Most women do not spend time thinking about their vaginas unless one of two things is happening: They’re crazy in love and thinking about sex all the time or there is something wrong down there. When women have itching, a bad odor, or pain it is hard to think about anything else other than ones vagina. The latter can come for plenty of legitimate reasons: yeast infections, a Herpes outbreak, or Bacterial Vaginosis and does warrant a trip to your GYN provider. However, what I encounter even more often than the Real McCoy of a problem are avoidable irritations created from washing one’s most delicate parts with Tide-strength perfumed body washes, wearing a bleached panty liner all the time, and the irritating side-effects of hair removal. These are sure-fire ways of creating uncomfortable and recurrent irritations that will cost you multiple co-payments and avoidable worries.
When I first started in practice – twenty years post-debut of Ms. Magazine - I didn’t see women for these hygiene-induced complaints. Now, I see them daily. Back then I think a kind-of Hippie mentality was more prevalent and women seemed to embrace their genitals with a more politically conscious, feminist appreciation. Today’s vulvas are not only subject to extraordinary cleaning and perfuming but their also rendered bald. For the past 15 years seeing a vulva with pubic hair has been a rarity. In the ‘90’s the only woman I knew who removed her pubic hair was a resident from Turkey who came to train with us. At the time, my partners and I found this an exotic practice from her middle-eastern home land. We weren’t seeing this replicated in any of our American patients, regardless of age. We all took it in stride and placed it under the general heading of cultural diversity. Nowadays, it’s usually only the over 50’s crowd that has any pubic hair whatsoever and when residents and students see this they almost always comment. Tables have turned and now the presence of pubic hair is the new exotica.
I asked an age-matched colleague of mine what he was told pubic hair was for when he was in medical school and his OB/GYN residency. He couldn’t recall if anyone had specifically mentioned its purpose but was able to tell me that the common understanding was that pubic hair was there to provide protection for the delicate vulvar and external genital tissues. Aha!! This is exactly my point! I voiced my conviction about this to my colleague who scoffed and told me it was ridiculous. He said the exemplary precedent we have for hair removal not damaging the skin is men’s daily facial shaving. But the skin on men’s faces is not the same as that of women’s vulvas. I couldn’t let this rest. So, I consulted with Dr. Google and don’t you know I was correct after all!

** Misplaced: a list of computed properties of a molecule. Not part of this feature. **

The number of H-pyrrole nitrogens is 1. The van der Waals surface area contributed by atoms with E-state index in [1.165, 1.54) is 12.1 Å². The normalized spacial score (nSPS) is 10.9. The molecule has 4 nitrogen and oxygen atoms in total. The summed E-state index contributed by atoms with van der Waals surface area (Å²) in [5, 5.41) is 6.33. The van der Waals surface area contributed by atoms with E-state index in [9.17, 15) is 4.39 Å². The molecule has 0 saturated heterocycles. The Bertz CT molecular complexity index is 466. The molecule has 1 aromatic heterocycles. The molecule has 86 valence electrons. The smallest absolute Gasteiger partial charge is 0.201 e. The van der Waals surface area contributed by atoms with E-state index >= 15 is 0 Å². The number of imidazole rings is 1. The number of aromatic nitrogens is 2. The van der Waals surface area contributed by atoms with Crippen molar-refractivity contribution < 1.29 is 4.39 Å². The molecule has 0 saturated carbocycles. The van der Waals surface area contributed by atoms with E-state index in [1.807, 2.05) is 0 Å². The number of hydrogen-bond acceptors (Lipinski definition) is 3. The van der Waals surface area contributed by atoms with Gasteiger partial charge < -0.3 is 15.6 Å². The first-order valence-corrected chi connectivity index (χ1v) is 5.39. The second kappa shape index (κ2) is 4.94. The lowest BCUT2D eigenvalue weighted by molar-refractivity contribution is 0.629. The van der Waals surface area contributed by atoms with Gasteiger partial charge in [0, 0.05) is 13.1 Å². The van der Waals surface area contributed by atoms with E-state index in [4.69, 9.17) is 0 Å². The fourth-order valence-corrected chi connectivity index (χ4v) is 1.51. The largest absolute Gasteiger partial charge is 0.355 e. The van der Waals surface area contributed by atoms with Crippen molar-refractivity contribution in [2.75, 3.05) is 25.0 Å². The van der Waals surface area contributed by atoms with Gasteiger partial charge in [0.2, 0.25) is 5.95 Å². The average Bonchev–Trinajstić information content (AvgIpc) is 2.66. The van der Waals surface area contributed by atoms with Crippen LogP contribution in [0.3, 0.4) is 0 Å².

According to a number of articles the damage caused to hair follicles from waxing and other types of hair removal techniques is significant. Should a woman decide to resume a more au natural appearance, re-growth attempts may be unsuccessful and result in patchy, interspersed bald spots. So now, women are having pubic hair transplants – no kidding! This has become so prevalent that even Lady Gaga, Gwyneth Paltrow, and Cameron Diaz have come out with statements encouraging women to accept their naturally occurring pubic hair. Hair removal techniques are not only damaging to follicles but they make women look like pre-pubescent little girls. Other than our Turkish resident, the only women I knew of that shaved their pubic hair were porn stars in their efforts to make their genitals more visible. What is this saying about today’s American teens and women who want to be taken more seriously than ever before?
When it comes to best washing practices the only thing you really need is water. Separate the labial folds so you can rinse yourself off thoroughly. When I say this to patients, they think I am crazy. But, your genitals are not an EPA dump site. The only vaginas that are “dirty” are the ones that have an over-growth of bacteria, yeast, or a confirmed STI – it’s just that simple. As far as hair removal is concerned, I challenge every one of you who does this to ask yourself why. For the abundantly hairy person, clipping seems perfectly reasonable. But the bald vulva is not the normal vulva of an adult woman. There really is no reason to remove the pubic hair, unless you’re planning on selling it to women who have lost it from doing the same thing you’re doing and now want it back.
I never really gave Lady Gaga too much thought. Now, knowing she is encouraging women to leave their pubic hair as nature intended makes me want to buy every one of her recordings.
E. Resh, copyright 6/2017